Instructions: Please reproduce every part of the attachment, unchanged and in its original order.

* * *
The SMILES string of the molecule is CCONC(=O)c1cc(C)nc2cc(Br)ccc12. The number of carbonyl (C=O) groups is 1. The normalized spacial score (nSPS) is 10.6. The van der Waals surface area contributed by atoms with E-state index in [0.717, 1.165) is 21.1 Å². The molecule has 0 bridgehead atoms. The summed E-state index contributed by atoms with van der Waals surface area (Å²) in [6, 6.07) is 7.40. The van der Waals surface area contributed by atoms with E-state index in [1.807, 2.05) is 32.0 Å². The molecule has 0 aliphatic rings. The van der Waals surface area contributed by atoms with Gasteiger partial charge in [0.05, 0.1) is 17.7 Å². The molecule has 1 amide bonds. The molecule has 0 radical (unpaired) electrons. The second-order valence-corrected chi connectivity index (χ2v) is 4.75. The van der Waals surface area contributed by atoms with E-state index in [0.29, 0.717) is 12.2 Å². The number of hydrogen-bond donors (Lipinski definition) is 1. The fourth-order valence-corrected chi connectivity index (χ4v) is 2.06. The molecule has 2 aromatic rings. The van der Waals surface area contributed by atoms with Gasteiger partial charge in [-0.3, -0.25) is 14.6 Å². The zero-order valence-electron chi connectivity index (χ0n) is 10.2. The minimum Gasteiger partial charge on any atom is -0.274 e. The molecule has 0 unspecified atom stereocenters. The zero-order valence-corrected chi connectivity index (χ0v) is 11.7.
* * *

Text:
The SMILES string of the molecule is CCONC(=O)c1cc(C)nc2cc(Br)ccc12. The number of carbonyl (C=O) groups is 1. The normalized spacial score (nSPS) is 10.6. The van der Waals surface area contributed by atoms with E-state index in [0.717, 1.165) is 21.1 Å². The molecule has 0 bridgehead atoms. The summed E-state index contributed by atoms with van der Waals surface area (Å²) in [6, 6.07) is 7.40. The van der Waals surface area contributed by atoms with E-state index in [1.807, 2.05) is 32.0 Å². The molecule has 0 aliphatic rings. The van der Waals surface area contributed by atoms with Gasteiger partial charge in [0.05, 0.1) is 17.7 Å². The molecule has 1 amide bonds. The molecule has 0 radical (unpaired) electrons. The second-order valence-corrected chi connectivity index (χ2v) is 4.75. The van der Waals surface area contributed by atoms with E-state index in [0.29, 0.717) is 12.2 Å². The number of hydrogen-bond donors (Lipinski definition) is 1. The fourth-order valence-corrected chi connectivity index (χ4v) is 2.06. The molecule has 2 aromatic rings. The van der Waals surface area contributed by atoms with Gasteiger partial charge in [-0.3, -0.25) is 14.6 Å². The zero-order valence-electron chi connectivity index (χ0n) is 10.2. The minimum Gasteiger partial charge on any atom is -0.274 e. The molecule has 0 unspecified atom stereocenters. The zero-order valence-corrected chi connectivity index (χ0v) is 11.7.